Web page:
Valadao was one of seven GOP lawmakers in the Golden State who lost reelection in 2018. His race in the Central Valley-based 21st District was one of the closest in the country, with Cox winning by 862 votes, or less than 1 percentage point.
Valadao’s announcement Wednesday was expected since he filed a statement of candidacy with the Federal Election Commission last month.
“The Central Valley needs a strong voice they can trust representing them in Congress — someone who listens and understands that Central Valley residents just want an opportunity to provide and build a better life for their families,” the former congressman said in a Facebook post.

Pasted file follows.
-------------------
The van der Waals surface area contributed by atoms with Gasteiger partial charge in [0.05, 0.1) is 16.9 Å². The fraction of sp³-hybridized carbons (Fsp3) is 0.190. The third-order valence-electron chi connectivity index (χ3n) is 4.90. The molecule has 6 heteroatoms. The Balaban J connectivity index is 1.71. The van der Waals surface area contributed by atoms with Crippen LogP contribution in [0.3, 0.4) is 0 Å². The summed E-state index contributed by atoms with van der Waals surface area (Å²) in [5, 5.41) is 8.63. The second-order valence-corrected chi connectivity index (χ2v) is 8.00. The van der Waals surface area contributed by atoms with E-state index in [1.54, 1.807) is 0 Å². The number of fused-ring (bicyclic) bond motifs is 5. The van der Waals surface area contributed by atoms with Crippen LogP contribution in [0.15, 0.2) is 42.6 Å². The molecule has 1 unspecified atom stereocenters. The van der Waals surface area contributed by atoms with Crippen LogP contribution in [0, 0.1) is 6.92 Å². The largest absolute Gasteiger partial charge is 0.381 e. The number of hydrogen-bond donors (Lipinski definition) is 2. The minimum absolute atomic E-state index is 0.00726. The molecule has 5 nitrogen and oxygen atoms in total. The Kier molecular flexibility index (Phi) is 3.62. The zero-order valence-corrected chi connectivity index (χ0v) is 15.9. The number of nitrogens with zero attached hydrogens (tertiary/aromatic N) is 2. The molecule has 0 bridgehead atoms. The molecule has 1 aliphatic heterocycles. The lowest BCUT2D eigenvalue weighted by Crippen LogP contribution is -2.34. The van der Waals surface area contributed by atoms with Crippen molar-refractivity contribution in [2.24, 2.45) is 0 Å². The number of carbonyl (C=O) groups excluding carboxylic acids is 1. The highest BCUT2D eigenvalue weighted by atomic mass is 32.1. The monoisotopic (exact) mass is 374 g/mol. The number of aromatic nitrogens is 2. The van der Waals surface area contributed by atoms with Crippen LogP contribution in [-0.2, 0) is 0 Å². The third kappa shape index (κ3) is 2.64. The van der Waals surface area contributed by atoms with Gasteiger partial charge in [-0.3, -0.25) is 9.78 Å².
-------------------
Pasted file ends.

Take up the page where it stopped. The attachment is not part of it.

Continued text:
Cox has faced negative headlines recently for inaccurate financial disclosures and revelations by The Sacramento Bee that he took two years to pay former employees overdue wages. The freshman Democrat told YourCentralValley.com earlier this month that questions surrounding his financial disclosure are “standard Washington games … trying to paint me as something that everyone knows I’m not.”
Valadao has also faced his own set of financial woes. A bank seized a daily farm owned by him and his family over a failure to pay more than $8 million in loans. Valadao and his wife filed for bankruptcy protection for their dairy and cattle businesses earlier this year.
Valadao isn’t the only former GOP lawmaker looking for a comeback. Former Reps. David Young of Iowa and Karen Handel of Georgia are both running in their old districts, and Jason Lewis of Minnesota recently launched a Senate campaign.